For example, the NPV profile in Figure 1 shows that the crossover (IRR) rate is around 13.7%. It means that if the project’s discount rate or the project cost of capital is less than 13.7%, the net present value or NPV is positive. In other words, by accepting the project at a cost lower than 13.7%, the firm will be able to generate positive value. The lower the cost, the more positive the value. Here, it is important to note that 13.7% is the IRR value at which the firm does not make or lose money because the cost equals the return the project generates. If the actual project cost is more than 13.7%, we can see that the firm is losing value.

Technical analysis of the stock is heavily dependent on data visualization. Technical analysis tools are applied to charts so that traders can identify entry and exit points for potential trades. For example, the daily stock trading trend shows the ups and downs of stock during trading hours. Analyzing this trend, Chan et al. (1995) find that spreads in NASDAQ are narrow during the final 30 minutes of trading, whereas spreads in NYSE are widest at both the open and the close. They also find that the spread in NASDAQ is stable during most of the

Figure 1. NPV profile.

trading day whereas it declines rapidly during the first hour of trading in NYSE. Besides, chart patterns are used to identify areas of support and resistance so that traders can predict the direction of price. For example, ascending triangle charts indicate resistance areas. Moreover, traders use moving average convergence divergence (MACD) to get an idea about the interplay between several moving averages.

Data visualization can be applied to financial reporting to detect and prevent fraud. Suspicious transactions can quickly be flagged in real-time with the help of data visualization software. Companies and customers can save huge potential losses by acting quickly on the identified fraud through data visualization tools. Besides, it is important for any firm to pinpoint areas of improvement by analyzing the different business segments. Top management, such as C-suite employees, usually oversees segment performance. Data visualization assists these managers in integrating and visualizing data from multiple units so that they can get a complete picture of the business, pinpoint areas to improve, take necessary actions before it is too late, and contribute to improved firm performance.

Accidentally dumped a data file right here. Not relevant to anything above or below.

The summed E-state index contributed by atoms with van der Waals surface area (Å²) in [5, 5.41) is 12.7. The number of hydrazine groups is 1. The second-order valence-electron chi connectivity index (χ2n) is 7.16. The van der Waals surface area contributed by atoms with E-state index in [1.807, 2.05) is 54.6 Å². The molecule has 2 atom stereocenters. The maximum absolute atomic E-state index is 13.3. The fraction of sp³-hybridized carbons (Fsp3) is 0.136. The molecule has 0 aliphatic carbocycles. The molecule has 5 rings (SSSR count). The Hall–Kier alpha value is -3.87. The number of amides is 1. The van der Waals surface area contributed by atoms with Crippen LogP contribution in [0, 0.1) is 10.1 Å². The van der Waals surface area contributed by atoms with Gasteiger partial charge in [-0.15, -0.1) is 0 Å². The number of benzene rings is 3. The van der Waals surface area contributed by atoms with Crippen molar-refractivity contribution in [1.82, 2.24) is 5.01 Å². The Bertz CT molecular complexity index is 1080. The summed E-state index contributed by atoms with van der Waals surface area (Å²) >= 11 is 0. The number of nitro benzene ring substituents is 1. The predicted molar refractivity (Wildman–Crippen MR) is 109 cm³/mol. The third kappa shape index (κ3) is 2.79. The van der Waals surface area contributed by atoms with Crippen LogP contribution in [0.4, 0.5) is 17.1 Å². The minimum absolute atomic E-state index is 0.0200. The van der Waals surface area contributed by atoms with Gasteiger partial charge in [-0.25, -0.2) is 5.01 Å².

3. Literature Review

Even though there has been much research on the impact of data visualization on different disciplines, research on the relationship between data visualization and finance or corporate finance has been limited. Volmer (1992) examines the benefits of visualizing and reports on an experiment on the significance of visual information designed to compare visual and numerical financial information. He tried to identify whether visual information could contribute to a better insight into the financial properties of the firm over five years. The author finds from his experiment that the graphical presentation of information saves time compared to numerical information only.